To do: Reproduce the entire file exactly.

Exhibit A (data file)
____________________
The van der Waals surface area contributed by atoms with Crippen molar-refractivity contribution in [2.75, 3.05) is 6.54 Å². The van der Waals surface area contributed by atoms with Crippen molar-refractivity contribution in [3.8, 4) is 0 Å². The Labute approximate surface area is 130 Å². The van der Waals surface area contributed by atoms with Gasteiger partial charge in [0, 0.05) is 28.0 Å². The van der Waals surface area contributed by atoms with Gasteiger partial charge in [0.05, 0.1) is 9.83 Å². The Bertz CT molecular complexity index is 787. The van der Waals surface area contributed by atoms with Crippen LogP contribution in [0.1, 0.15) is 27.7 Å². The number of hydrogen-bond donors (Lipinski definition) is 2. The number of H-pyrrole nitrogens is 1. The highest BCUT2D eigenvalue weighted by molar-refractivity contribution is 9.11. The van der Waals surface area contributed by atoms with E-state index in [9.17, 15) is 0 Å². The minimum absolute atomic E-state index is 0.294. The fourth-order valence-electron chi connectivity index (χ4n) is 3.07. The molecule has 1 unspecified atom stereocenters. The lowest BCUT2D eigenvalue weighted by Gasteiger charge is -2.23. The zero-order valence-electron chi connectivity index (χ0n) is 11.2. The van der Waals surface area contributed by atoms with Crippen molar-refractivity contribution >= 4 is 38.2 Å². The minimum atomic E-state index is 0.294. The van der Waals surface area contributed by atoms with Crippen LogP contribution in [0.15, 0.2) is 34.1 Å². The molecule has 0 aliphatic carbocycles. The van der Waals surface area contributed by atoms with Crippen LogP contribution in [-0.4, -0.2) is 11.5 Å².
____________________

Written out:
The van der Waals surface area contributed by atoms with Crippen molar-refractivity contribution in [2.75, 3.05) is 6.54 Å². The van der Waals surface area contributed by atoms with Crippen molar-refractivity contribution in [3.8, 4) is 0 Å². The Labute approximate surface area is 130 Å². The van der Waals surface area contributed by atoms with Gasteiger partial charge in [0, 0.05) is 28.0 Å². The van der Waals surface area contributed by atoms with Gasteiger partial charge in [0.05, 0.1) is 9.83 Å². The Bertz CT molecular complexity index is 787. The van der Waals surface area contributed by atoms with Crippen LogP contribution in [0.1, 0.15) is 27.7 Å². The number of hydrogen-bond donors (Lipinski definition) is 2. The number of H-pyrrole nitrogens is 1. The highest BCUT2D eigenvalue weighted by molar-refractivity contribution is 9.11. The van der Waals surface area contributed by atoms with E-state index in [9.17, 15) is 0 Å². The minimum absolute atomic E-state index is 0.294. The fourth-order valence-electron chi connectivity index (χ4n) is 3.07. The molecule has 1 unspecified atom stereocenters. The lowest BCUT2D eigenvalue weighted by Gasteiger charge is -2.23. The zero-order valence-electron chi connectivity index (χ0n) is 11.2. The van der Waals surface area contributed by atoms with Crippen molar-refractivity contribution >= 4 is 38.2 Å². The minimum atomic E-state index is 0.294. The van der Waals surface area contributed by atoms with Crippen LogP contribution in [0.15, 0.2) is 34.1 Å². The molecule has 0 aliphatic carbocycles. The van der Waals surface area contributed by atoms with Crippen LogP contribution in [-0.4, -0.2) is 11.5 Å².